Since 2008, China’s boom was fueled by $20 trillion in borrowing and in turn fueled the world’s recovery. Today, China’s bust means a dramatic decline in demand for exports to China. If China doesn’t come back on line, where is that demand going to come from?
At the port of Long Beach, a near record percentage of containers go back to China empty these days. Commodity exporters, most notably Brazil, have seen a decline in excess of 35% exports to Asia, both Europe’s export engine, Germany, and the US’s export of finished goods and consulting fee income to China in 2015 are down significantly, weighing on industrial companies.
It is now apparent China’s building boom was financed with $trillions of debt that created an unprecedented demand for iron ore, coal, oil, lumber and grains. Commodity producing countries like Brazil, Canada, Australia and Russia boomed as a result. Since 2014 however, things have cooled in China and has resulted in a bust in commodity producing countries.
Only now has it become widely appreciated how dependent on leverage China’s rapid growth was. In only six years, the Chinese increased their total outstanding debt by about 400%. That is how the ghost cities were paid for. But how will the ghost cities repay their debt? That is something the Chinese never discuss and is at the root of the uncertainty about China’s return to growth.
One example of how problematic the bad investment in ghost cities was in the way they were financed. Emerging middle aged, middle class investors valued apartments as rock solid investments that they believed would provide above average returns. Developers sold these projects with income return projections that were very nice. Chinese demand for speculative real estate investments lead to over building and $trillions in suspect debt. It has been estimated that nearly 65 million Chinese apartments are currently empty. Today, small investors are stuck holding grimly on to their money losing empty apartments. They have to continue to simply pay the mortgages hoping for a turn around or that their son will use the apartment as proof of means to woo a wife. The consumption and investment capacity of these middle class investors is now heavily constrained by the burden of supporting their mistake.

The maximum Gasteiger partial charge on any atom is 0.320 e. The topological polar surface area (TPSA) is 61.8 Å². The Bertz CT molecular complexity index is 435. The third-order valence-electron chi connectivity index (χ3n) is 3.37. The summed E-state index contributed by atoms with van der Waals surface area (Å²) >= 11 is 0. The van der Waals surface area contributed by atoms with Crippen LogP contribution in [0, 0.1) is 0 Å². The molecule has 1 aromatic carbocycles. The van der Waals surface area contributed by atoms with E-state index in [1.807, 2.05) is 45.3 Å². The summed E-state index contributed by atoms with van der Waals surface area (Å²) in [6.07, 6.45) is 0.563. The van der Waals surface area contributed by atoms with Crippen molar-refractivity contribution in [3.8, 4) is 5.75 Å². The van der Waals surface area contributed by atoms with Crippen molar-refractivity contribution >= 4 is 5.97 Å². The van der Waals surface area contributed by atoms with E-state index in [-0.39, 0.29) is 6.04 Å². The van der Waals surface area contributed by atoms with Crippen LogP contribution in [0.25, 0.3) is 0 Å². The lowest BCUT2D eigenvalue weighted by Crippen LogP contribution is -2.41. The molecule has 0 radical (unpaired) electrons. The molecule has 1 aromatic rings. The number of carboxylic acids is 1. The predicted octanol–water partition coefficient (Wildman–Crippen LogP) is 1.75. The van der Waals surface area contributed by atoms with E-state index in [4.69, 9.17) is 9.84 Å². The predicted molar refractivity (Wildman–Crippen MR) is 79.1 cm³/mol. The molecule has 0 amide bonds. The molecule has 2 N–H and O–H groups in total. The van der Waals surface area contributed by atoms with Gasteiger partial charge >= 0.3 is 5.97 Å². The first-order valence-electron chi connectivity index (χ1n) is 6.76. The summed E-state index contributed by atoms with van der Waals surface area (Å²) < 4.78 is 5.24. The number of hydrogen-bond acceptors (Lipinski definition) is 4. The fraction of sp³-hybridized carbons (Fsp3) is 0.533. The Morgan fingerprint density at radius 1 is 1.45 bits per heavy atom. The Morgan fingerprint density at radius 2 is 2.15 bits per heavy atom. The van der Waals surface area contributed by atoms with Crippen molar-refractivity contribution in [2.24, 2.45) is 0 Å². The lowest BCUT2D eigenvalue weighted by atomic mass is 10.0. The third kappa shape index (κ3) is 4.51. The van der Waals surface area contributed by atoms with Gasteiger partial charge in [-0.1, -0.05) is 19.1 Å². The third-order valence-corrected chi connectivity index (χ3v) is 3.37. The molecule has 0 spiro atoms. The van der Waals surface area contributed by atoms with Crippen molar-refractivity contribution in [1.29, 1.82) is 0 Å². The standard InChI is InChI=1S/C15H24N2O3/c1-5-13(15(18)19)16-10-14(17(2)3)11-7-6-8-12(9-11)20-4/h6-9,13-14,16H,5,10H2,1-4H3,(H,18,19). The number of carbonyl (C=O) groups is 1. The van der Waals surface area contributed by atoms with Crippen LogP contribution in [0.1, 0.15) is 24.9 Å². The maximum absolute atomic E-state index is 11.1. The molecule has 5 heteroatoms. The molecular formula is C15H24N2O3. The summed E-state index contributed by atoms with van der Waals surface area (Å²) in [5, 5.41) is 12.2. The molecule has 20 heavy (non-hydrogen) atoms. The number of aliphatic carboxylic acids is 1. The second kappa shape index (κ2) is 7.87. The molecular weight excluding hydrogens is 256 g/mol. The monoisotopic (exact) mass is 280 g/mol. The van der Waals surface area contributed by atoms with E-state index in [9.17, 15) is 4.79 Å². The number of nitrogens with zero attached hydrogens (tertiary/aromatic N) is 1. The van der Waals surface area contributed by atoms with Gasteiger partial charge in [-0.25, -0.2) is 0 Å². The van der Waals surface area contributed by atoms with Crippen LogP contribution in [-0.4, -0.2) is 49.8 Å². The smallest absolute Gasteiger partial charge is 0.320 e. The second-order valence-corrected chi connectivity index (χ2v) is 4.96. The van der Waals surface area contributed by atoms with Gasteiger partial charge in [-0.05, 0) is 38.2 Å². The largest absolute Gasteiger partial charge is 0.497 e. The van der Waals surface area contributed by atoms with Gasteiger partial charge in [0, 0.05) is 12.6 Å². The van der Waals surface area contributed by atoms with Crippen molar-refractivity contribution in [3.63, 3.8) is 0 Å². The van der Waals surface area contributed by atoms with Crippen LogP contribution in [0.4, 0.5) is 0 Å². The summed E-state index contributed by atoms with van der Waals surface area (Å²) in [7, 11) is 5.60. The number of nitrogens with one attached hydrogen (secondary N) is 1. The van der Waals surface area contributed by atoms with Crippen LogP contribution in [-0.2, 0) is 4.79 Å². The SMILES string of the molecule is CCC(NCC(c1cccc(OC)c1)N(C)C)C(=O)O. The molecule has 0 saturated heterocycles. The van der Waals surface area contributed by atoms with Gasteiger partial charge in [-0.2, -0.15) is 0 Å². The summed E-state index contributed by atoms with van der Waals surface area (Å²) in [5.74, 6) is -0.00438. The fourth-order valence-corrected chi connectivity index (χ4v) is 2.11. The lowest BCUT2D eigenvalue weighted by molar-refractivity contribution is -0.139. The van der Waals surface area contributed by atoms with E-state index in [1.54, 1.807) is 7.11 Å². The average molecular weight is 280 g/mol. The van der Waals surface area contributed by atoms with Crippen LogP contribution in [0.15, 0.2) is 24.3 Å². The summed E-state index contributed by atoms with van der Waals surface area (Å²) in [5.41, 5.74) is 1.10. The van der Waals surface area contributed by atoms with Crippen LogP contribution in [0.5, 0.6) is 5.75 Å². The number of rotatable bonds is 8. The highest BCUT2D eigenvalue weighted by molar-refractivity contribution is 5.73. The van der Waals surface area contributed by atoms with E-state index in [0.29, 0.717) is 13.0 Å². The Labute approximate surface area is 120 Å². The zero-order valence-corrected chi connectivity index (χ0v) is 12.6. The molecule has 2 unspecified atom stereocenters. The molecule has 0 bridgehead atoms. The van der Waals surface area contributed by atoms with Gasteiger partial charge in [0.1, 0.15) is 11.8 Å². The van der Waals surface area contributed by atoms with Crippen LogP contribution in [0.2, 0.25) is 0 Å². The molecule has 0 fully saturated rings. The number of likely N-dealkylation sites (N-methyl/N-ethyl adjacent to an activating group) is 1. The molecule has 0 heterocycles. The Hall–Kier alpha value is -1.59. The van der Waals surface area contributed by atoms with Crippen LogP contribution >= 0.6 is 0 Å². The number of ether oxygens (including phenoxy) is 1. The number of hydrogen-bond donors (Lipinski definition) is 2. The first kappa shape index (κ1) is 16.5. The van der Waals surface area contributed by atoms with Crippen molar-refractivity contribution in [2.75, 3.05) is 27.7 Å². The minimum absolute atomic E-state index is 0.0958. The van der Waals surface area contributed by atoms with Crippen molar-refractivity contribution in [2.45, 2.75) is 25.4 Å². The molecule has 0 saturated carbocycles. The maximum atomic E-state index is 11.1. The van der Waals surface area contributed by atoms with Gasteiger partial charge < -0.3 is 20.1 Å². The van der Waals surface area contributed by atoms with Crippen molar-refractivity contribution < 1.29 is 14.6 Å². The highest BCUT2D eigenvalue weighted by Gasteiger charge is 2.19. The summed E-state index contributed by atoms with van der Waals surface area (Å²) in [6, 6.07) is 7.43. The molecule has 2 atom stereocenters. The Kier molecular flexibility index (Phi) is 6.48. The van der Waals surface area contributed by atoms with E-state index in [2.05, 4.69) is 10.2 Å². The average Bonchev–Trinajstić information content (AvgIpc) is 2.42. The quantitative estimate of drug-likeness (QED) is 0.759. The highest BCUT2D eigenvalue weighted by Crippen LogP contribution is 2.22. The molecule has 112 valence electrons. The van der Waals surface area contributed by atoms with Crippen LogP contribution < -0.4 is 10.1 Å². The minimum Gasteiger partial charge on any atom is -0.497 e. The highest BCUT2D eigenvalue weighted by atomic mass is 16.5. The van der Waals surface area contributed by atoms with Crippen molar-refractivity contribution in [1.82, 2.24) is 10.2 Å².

For countries like Brazil, Venezuela and South Africa where debt, horrid politics and the crash in the profitability of their exports are all converging, the deepening recessions are increasingly leading them towards default on perhaps $trillions in debt and much of it is priced in ever more expensive dollars. The loss of a Chinese scale demand is the fulcrum of the growing crises in many emerging and developed exporting economies.
China’s boom was also a primary fuel for the US recovery that started over six years ago. The economy’s leading growth industries were meeting rising Chinese demand. As a result investment in manufacturing and energy, created 30% of the good jobs during the recovery. Both industries were the biggest beneficiaries of China’s burgeoning demand and now are seeing the most damage from the Chinese bust.
2016 is the year that global economic activity and demand must restart or a credit bust will begin to spread across commodity dependent emerging market economies. Where and how this occurs is not at all certain at this time, but given China’s huge debts and property mal investments, it doesn’t seem likely they will lead the next upturn.
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